In Johnson v. Arkema the plaintiff alleged that he had developed chemical pneumonitis as a result of exposure to hydrochloric acid (HCl) and an organotin compound (MBTC) during the course of his work in a factory manufacturing glass bottles. A fume hood made by Arkema, purchased by his employer and used to draw off HCl and organotin fumes after the substances are applied to the bottles as part of the manufacturing process, allegedly failed to work properly. The result, Johnson claimed, was that he was exposed to the fumes and subsequently suffered both acute and chronic lung injuries. However, following the magistrate's recommendation, the trial court granted summary judgment in favor of Arkema; determining that plaintiff's experts had failed to reliably opine as to causation.
The causal reasoning by plaintiff's expert here was particularly bad. The fact that some lung irritants cause fibrosis at high levels hardly proves that all lung irritants cause fibrosis at all levels of exposure. Similarly, a study suggesting that extraordinarily high levels of exposure to the substance increased the risk of pulmonary fibrosis in baboons is hardly evidence that a tiny fraction of that exposure over two days caused a particular case of pulmonary fibrosis in a human. What makes the opinion blogworthy though is the takedown of plaintiff's attempt to use differential diagnosis to "rule in" a substance as a cause of pulmonary fibrosis when no scientific study has ever shown the substance to produce the malady in humans.
Holding that "an expert may not rely on a differential diagnosis to circumvent the requirement of general causation" the court concluded"
Thus, before courts can admit an expert's differential diagnosis, which, by its nature, only addresses the issue of specific causation, the expert must first demonstrate that the chemical at issue is actually capable of harming individuals in the general population, thereby satisfying the general causation standard.
That general causation can't reliably be established merely by having a doctor pick the one putative cause that seems most plausible out of a group of untested or unverified putative causes is pretty obvious but some courts continue to think otherwise. Take for instance the recent ruling in the consumer "popcorn lung" case of Watson v. Dillon.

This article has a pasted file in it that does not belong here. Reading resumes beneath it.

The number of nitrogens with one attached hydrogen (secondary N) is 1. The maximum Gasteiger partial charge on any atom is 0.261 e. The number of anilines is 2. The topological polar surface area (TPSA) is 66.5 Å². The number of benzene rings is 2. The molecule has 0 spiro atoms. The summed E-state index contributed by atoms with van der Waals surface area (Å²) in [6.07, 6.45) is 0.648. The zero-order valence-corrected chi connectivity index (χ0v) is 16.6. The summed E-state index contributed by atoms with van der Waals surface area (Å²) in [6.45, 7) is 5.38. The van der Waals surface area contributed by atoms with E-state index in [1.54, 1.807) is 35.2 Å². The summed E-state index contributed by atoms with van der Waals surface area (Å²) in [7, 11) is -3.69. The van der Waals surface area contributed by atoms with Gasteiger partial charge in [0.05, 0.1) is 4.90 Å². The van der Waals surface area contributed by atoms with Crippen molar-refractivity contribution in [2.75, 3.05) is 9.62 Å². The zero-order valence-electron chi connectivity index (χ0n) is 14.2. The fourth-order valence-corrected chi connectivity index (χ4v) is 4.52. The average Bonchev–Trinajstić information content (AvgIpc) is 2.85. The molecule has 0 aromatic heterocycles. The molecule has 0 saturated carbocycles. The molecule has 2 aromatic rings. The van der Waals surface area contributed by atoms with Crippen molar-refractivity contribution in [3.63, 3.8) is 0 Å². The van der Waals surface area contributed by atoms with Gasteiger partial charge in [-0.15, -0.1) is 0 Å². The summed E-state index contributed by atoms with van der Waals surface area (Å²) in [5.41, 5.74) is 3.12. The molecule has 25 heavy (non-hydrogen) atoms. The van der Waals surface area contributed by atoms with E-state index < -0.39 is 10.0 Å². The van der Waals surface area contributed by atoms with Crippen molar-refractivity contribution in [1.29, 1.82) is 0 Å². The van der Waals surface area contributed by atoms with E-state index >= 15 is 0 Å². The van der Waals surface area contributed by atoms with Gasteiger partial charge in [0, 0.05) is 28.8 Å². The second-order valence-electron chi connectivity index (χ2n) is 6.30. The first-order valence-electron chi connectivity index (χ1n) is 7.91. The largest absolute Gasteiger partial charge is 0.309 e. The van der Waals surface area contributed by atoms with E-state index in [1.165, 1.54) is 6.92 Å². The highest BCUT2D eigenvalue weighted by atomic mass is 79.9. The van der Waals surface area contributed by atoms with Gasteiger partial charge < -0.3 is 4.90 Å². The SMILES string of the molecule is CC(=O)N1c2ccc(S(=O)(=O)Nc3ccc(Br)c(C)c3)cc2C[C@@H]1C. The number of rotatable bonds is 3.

Relying on Hollander v. Sandoz, and thereby on Turner v. Iowa Fire Equipment, Co., the trial court essentially concluded that doctors who treat patients possess some faculty whereby they are able to discern that a thing is capable of causing illness simply by process of elimination. The idea comes from Turner and finds its way into a variety of cases supporting plaintiffs' novel causation claims despite the fact that Turner resulted in the exclusion of junk science - but only because plaintiff's expert did not "scientifically eliminate" (whatever that means) the other possible causes of her injury. Here's the much quoted reasoning:
The first several victims of a new toxic tort should not be barred from having their day in court simply because the medical literature, which will eventually show the connection between the victims' condition and the toxic substance, has not yet been completed. If a properly qualified medical expert performs a reliable differential diagnosis through which, to a reasonable degree of medical certainty, all other possible causes of the victims' condition can be eliminated, leaving only the toxic substance as the cause, a causation opinion based on that differential diagnosis should be admitted.
But on what basis should such an opinion be admitted? Is there anything beyond the assumption that if something is "toxic" at some level then it's probably capable of causing whatever afflictions mankind suffers unless science has ruled it out? Nope. It's thus just another example of argumentum ad ignorantiam . And where did the idea that toxins ought to be presumptively "ruled in" come from? Once again, it's the idea that we are living in "The Age of Degenerative and Man-Made Diseases" - that we're reaping the bitter harvest of modernity. Too bad they didn't have the PhyloChip back then when chemophobia was hatched - a time when it was believed that the microbial world was not only understood but conquered. A lot of time, money and effort might not have been wasted. And who knows how many lives might have been saved?